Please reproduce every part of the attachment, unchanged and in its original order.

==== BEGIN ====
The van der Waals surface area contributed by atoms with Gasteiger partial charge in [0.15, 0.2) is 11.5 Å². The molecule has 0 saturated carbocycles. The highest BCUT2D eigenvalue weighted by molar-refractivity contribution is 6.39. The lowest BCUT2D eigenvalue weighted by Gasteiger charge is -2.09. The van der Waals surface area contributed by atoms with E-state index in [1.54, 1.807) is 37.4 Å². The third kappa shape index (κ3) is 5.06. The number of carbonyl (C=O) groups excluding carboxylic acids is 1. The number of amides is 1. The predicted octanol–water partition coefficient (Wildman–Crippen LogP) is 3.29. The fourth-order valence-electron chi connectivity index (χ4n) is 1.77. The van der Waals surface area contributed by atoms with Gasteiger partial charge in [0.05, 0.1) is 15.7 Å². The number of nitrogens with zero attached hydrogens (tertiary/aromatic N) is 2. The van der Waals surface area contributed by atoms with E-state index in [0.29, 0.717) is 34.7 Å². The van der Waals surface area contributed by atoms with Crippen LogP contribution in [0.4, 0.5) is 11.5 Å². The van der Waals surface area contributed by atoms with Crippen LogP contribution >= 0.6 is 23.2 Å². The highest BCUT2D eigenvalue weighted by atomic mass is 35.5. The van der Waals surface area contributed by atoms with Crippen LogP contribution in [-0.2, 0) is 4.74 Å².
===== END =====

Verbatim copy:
The van der Waals surface area contributed by atoms with Gasteiger partial charge in [0.15, 0.2) is 11.5 Å². The molecule has 0 saturated carbocycles. The highest BCUT2D eigenvalue weighted by molar-refractivity contribution is 6.39. The lowest BCUT2D eigenvalue weighted by Gasteiger charge is -2.09. The van der Waals surface area contributed by atoms with E-state index in [1.54, 1.807) is 37.4 Å². The third kappa shape index (κ3) is 5.06. The number of carbonyl (C=O) groups excluding carboxylic acids is 1. The number of amides is 1. The predicted octanol–water partition coefficient (Wildman–Crippen LogP) is 3.29. The fourth-order valence-electron chi connectivity index (χ4n) is 1.77. The van der Waals surface area contributed by atoms with Gasteiger partial charge in [0.05, 0.1) is 15.7 Å². The number of nitrogens with zero attached hydrogens (tertiary/aromatic N) is 2. The van der Waals surface area contributed by atoms with E-state index in [0.29, 0.717) is 34.7 Å². The van der Waals surface area contributed by atoms with Crippen LogP contribution in [0.4, 0.5) is 11.5 Å². The van der Waals surface area contributed by atoms with Crippen LogP contribution >= 0.6 is 23.2 Å². The highest BCUT2D eigenvalue weighted by atomic mass is 35.5. The van der Waals surface area contributed by atoms with Crippen LogP contribution in [-0.2, 0) is 4.74 Å².